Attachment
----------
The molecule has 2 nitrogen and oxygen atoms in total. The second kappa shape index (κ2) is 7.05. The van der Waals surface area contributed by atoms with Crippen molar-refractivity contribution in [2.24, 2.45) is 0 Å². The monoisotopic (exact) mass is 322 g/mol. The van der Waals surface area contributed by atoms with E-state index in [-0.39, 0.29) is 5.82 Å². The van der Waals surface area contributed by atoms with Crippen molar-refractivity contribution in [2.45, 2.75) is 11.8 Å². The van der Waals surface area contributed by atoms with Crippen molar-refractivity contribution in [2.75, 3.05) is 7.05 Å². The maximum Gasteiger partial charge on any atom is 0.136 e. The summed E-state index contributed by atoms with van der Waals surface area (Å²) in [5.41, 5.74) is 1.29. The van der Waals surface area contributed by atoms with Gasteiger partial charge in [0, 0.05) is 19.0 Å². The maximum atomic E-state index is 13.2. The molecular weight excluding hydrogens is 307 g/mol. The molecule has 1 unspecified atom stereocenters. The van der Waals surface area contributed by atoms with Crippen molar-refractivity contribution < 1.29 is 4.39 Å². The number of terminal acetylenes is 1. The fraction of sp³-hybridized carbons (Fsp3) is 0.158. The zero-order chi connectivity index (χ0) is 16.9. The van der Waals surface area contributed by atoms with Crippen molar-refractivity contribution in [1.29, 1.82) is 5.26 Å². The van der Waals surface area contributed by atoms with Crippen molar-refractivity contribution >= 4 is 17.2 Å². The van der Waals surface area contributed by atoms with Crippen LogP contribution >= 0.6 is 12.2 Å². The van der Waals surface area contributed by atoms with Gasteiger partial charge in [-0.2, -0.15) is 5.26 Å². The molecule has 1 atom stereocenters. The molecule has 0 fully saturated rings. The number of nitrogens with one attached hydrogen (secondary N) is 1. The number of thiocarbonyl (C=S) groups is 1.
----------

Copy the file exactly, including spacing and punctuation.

The molecule has 2 nitrogen and oxygen atoms in total. The second kappa shape index (κ2) is 7.05. The van der Waals surface area contributed by atoms with Crippen molar-refractivity contribution in [2.24, 2.45) is 0 Å². The monoisotopic (exact) mass is 322 g/mol. The van der Waals surface area contributed by atoms with E-state index in [-0.39, 0.29) is 5.82 Å². The van der Waals surface area contributed by atoms with Crippen molar-refractivity contribution in [2.45, 2.75) is 11.8 Å². The van der Waals surface area contributed by atoms with Crippen molar-refractivity contribution in [2.75, 3.05) is 7.05 Å². The maximum Gasteiger partial charge on any atom is 0.136 e. The summed E-state index contributed by atoms with van der Waals surface area (Å²) in [5.41, 5.74) is 1.29. The van der Waals surface area contributed by atoms with Gasteiger partial charge in [0, 0.05) is 19.0 Å². The maximum atomic E-state index is 13.2. The molecular weight excluding hydrogens is 307 g/mol. The molecule has 1 unspecified atom stereocenters. The van der Waals surface area contributed by atoms with Crippen molar-refractivity contribution < 1.29 is 4.39 Å². The number of terminal acetylenes is 1. The fraction of sp³-hybridized carbons (Fsp3) is 0.158. The zero-order chi connectivity index (χ0) is 16.9. The van der Waals surface area contributed by atoms with Crippen molar-refractivity contribution in [1.29, 1.82) is 5.26 Å². The van der Waals surface area contributed by atoms with Crippen molar-refractivity contribution >= 4 is 17.2 Å². The van der Waals surface area contributed by atoms with Crippen LogP contribution >= 0.6 is 12.2 Å². The van der Waals surface area contributed by atoms with Gasteiger partial charge in [-0.2, -0.15) is 5.26 Å². The molecule has 1 atom stereocenters. The molecule has 0 fully saturated rings. The number of nitrogens with one attached hydrogen (secondary N) is 1. The number of thiocarbonyl (C=S) groups is 1.